Young Fu of the Upper Yangtze


Young Fu of the Upper Yangtze

by Elizabeth Foreman Lewis

Age: 11+

Interests: China, history, city life, hardship, careers, coming of age

Holt, Rinehart and Winston, Inc.: 1932

252 pages, 14 chapters

When his father dies and it becomes necessary to sell their farm, Young Fu and his mother move into the big city of Chungking, where Fu is to be apprenticed to a coppersmith. Despite dire poverty and the demands of his new position, Young Fu takes a lively interest in all that the city has to offer. He befriends a scholar who lives upstairs, who teaches him to read and write – a rare skill for one of his station – and also exposes him to philosophy and a deeper understanding of life. The 1920s were a time of great upheaval and change in China, and even though his mother distrusts and fears all things to do with the foreigners now in their midst, Fu dares to do business with them and even help them in times of need. His occasional missteps through naivete are balanced out by his moral sense and work ethic, and he quickly gains the respect of his talented employer. Through Fu’s encounters with tradesmen, scholars, soldiers, beggars and bandits, the reader is treated to a cross-section of Chinese society as it existed just before the revolution. The tension between old superstitions and new ways is demonstrated; Fu bravely bridges the two but all the while his mother hurries to pray at neighbourhood shrines to appease the various gods her son may have offended each day.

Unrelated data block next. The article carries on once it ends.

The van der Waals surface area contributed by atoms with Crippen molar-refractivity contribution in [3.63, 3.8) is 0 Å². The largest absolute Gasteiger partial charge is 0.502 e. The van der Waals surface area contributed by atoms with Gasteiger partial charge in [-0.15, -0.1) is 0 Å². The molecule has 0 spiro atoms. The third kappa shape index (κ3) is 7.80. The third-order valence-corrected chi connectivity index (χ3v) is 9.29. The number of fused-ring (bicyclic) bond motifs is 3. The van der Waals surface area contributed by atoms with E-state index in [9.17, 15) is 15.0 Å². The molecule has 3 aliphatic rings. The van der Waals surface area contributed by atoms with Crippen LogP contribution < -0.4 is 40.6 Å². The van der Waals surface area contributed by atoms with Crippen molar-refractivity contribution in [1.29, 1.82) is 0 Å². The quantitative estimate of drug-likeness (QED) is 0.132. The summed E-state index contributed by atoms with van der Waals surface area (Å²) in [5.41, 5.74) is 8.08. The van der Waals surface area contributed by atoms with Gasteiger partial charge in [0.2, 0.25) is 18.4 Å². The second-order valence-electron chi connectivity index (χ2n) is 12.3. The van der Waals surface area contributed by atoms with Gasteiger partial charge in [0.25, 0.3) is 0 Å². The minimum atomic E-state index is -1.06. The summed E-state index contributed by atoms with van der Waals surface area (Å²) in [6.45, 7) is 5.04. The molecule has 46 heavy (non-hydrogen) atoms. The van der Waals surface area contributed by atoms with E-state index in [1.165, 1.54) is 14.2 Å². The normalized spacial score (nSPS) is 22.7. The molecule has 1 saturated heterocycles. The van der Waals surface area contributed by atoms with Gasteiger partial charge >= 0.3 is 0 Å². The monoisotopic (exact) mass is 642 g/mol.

There are humorous and terrifying episodes in Fu’s story, as his actions can reap huge consequences for he and his mother. He means well, but like any young man, can also fall prey to predatory merchants and seedy gamblers. In the end his devotion and hard work pay off, as the coppersmith offers to adopt him as his own son and someday give him the thriving business.

A long read, and some would find it slow (after all it was written in 1933!), but I thought it moved along at a good pace and there is a lot of adventure and drama along the way. Fu and his mother rise from extreme poverty to a position of greater security, and Fu matures from an impulsive, headstrong, overly proud boy to a thoughtful, humble and accomplished young artisan.



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All writings posted here are © Kim Thompson, unless otherwise indicated. For all artwork on this site, copyright is retained by the artist.
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